My Journal



Be Enterprising and Show Us the Water

A student wrote me last night with some excellent information for the class. All ASU students and faculty (anyone with an ASUrite ID) can download a little client (Mac or PC) to his or her desktop and use a ton of free software, including the major Adobe design apps, Dreamweaver, FrontPage, and other things like virus protection, FTP, etc. Here is the link (apps.asu.edU). I really cannot believe I did not know about this.

So, here’s the call for a post: She gave me all of this detailed information and suggested I share it with the class, but requested that I not mention the source (her name). What??? How can this be? She discovered an amazing resource, one that is legal, available to all, and would be hugely beneficial to the fellow students (and to me, both from a personal use perspective and from an instructor’s perspective in suggesting to students how to accomplish certain design and assignment tasks). This is the sort of thing that would make her look good in everyone’s eyes OR would truly serve a more altruistic aim.

I could not understand the reasoning behind her request, although I of course was willing to honour it. Nonetheless, I could not let it go. Here was my emailed response.:

Thank you for this information. Yes, I think it looks hugely beneficial.

I will respect your request to not list your name, but admit that I do not quite understand it. This is exactly the sort of thing that you want to step up and share with everyone. In fact, since this course ties very closely to the professional space (workplace), I will note that invariably all employers highly reward those enterprising individuals that go the extra step to find useful ways to accomplish tasks or offer new methods and products. In a hypothetical workplace situation, when it comes time for your review, this is the sort of thing that they will remember or, if not, you should remind them about… “What else did I do? Well, remember when I found that server where all of our employees could use various software applications for free? Yes, that saved us that $132,000 software bill.”

I do not mean to blow this one out of proportion or talk you into doing anything you don’t want to do. However, I am very pleased that you were able to find this information and service that I did not even know about and would love to give you credit for the discovery. I just want you to understand and feel comfortable in the fact that there is a mindset of wanting to go a couple extra steps to find what will help you and your fellow students (employees) and share it that will get you much further in all you do. If, for some reason, such a found process does not work or it turns out it is only for 30-day trial, that is fine. The important point is that you put forth a suggestion, if it does not work, a team will look and say, “Well, that’s too bad; that would have been great. OK, what’s the next option for how we can get this done?”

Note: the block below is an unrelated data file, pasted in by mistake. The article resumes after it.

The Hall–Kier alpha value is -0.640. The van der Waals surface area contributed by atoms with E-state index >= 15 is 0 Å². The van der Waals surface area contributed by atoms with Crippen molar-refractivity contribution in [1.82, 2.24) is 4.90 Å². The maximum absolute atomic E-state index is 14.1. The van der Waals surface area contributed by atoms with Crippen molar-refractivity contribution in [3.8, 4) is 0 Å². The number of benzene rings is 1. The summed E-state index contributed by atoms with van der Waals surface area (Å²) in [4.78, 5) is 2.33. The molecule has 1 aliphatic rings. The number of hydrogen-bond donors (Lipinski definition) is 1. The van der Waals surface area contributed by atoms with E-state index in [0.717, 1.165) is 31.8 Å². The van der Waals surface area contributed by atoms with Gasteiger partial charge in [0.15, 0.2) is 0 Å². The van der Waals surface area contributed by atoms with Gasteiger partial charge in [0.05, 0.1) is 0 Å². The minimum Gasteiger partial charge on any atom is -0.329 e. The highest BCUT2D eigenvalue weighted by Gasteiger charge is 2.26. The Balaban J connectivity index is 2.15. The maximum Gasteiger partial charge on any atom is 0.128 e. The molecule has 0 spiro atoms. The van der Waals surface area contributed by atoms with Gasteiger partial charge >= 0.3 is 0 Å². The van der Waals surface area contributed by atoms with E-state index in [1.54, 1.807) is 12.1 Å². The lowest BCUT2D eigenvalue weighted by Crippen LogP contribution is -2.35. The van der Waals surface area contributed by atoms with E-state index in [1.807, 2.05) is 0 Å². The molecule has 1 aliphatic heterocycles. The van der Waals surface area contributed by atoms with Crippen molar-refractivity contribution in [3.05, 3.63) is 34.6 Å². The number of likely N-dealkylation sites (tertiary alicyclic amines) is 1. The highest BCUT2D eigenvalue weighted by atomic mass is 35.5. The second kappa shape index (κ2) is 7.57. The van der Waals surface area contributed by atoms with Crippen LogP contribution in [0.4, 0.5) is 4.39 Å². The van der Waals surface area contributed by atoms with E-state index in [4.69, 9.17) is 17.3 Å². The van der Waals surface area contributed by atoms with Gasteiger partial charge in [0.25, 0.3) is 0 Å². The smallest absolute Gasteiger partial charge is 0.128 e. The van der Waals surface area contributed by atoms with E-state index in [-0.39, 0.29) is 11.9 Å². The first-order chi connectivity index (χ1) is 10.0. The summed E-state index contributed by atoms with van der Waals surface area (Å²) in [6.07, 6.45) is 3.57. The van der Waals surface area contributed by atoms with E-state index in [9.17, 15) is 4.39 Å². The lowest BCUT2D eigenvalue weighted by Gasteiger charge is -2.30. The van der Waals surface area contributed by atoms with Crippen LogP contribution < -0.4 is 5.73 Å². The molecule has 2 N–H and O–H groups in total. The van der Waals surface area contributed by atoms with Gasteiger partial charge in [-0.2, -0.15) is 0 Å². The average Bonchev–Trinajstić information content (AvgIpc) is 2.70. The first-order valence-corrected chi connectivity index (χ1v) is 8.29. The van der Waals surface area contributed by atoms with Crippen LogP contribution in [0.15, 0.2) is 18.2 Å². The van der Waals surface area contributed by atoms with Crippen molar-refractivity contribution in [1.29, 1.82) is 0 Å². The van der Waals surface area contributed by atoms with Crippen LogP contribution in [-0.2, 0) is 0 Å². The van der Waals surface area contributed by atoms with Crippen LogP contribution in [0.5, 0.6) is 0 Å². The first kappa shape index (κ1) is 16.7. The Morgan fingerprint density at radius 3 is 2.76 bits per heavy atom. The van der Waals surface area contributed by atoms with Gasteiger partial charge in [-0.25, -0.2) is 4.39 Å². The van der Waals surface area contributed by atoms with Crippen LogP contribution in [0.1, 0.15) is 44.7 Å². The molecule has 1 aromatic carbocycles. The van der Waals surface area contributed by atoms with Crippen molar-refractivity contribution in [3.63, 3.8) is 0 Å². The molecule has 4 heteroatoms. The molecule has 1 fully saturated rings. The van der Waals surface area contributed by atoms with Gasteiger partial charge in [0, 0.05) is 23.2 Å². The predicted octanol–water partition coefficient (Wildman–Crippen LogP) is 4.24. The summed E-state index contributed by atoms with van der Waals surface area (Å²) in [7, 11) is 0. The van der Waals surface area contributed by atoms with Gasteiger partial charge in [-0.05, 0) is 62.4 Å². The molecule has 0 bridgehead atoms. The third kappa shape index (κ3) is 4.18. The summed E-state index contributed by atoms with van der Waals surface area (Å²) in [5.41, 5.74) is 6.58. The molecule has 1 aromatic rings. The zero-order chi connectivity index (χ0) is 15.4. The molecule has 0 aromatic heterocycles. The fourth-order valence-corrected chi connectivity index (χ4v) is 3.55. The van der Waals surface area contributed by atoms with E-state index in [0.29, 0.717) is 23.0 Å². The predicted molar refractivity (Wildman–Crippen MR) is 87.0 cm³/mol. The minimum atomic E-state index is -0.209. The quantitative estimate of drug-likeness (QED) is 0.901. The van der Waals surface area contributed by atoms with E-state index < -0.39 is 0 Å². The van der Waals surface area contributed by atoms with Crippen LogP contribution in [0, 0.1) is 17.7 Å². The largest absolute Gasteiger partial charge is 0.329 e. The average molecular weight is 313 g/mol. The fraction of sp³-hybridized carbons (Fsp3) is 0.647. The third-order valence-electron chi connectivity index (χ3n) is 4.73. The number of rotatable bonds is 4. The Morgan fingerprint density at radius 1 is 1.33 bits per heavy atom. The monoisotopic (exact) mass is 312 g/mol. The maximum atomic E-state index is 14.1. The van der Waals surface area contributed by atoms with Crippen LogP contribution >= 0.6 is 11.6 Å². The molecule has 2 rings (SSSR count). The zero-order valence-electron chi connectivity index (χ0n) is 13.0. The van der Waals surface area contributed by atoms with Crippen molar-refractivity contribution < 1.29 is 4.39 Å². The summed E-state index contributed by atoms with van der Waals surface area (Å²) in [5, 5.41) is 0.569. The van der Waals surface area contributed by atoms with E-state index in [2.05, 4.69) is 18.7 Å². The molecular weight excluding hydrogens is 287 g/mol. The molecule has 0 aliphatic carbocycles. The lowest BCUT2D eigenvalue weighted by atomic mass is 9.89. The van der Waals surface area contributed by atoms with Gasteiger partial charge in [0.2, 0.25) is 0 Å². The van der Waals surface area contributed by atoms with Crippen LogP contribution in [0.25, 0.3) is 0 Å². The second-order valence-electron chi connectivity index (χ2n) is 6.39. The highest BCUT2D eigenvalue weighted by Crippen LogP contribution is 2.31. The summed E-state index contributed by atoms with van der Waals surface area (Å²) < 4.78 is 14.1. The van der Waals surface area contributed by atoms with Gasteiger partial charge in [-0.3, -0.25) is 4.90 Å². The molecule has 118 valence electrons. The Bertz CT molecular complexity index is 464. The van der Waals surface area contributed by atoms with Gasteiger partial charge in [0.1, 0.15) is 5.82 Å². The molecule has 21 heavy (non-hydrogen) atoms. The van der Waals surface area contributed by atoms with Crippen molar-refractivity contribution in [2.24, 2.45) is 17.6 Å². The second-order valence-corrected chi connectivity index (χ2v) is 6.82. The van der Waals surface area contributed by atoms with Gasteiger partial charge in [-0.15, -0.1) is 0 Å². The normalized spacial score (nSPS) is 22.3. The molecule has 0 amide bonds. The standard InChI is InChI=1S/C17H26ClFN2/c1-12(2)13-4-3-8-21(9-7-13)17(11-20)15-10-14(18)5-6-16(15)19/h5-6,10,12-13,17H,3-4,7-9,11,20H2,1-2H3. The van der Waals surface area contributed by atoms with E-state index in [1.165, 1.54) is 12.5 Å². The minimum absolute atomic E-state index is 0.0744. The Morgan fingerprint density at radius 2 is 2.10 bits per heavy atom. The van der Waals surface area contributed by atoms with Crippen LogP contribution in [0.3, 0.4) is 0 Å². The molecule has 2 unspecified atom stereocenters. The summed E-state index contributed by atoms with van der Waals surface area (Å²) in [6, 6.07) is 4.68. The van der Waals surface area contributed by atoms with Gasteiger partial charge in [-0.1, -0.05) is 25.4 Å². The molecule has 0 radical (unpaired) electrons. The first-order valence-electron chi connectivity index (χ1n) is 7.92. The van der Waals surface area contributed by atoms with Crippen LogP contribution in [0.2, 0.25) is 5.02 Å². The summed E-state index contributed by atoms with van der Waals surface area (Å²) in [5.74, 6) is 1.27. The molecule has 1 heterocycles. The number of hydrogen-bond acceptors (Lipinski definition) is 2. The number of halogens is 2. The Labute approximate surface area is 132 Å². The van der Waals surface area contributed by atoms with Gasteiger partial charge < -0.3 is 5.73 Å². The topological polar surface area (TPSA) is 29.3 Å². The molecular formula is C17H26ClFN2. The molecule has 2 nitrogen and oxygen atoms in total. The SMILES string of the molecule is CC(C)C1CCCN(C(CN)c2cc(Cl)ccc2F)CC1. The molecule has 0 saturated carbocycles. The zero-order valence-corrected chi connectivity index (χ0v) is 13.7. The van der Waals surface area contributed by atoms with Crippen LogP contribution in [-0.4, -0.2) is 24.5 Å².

I will take a look at the information and likely post the information on the DB. Meanwhile, if you feel you want to post to the Q&A DB, and beat me to it, that’s fine.

The student wrote back, thanking me for the “encouraging words” but declined to post it herself. Colour me still frustrated. One of my roles and goals as an instructor is that of professional mentor. I teach a multimedia writing (MW) course in a MW and TC program – all of which is quite oriented to the professional workplace. Much of the fuel behind all I relay to the students is about making them better writers and in understanding the effects and applications of the decisions they make in how they produce documents. However, I also try and instill in them an understanding of how the theories, practices, discussions, assignments, etc. relate to the workplace – how to take what is learned here and apply it there.

Of course, trying to bridge this rift is not unique to me, quite the opposite; it is likely the most common struggle of technical communication instructors. However, I must realize that some individuals will, for whatever reason, not agree with what seems to me to be clearly a right and good action. In this way, I sometimes must step back and shake my head (much easier and less offensive as an online instructor) to let things happen as they will. I can lead a student to a Discussion Board, but I cannot make him post. Even better, I can teach a student to lead the masses to the answer, but I cannot keep her from hiding behind me, saying, “Pssst, over there… tell them it’s over there.”

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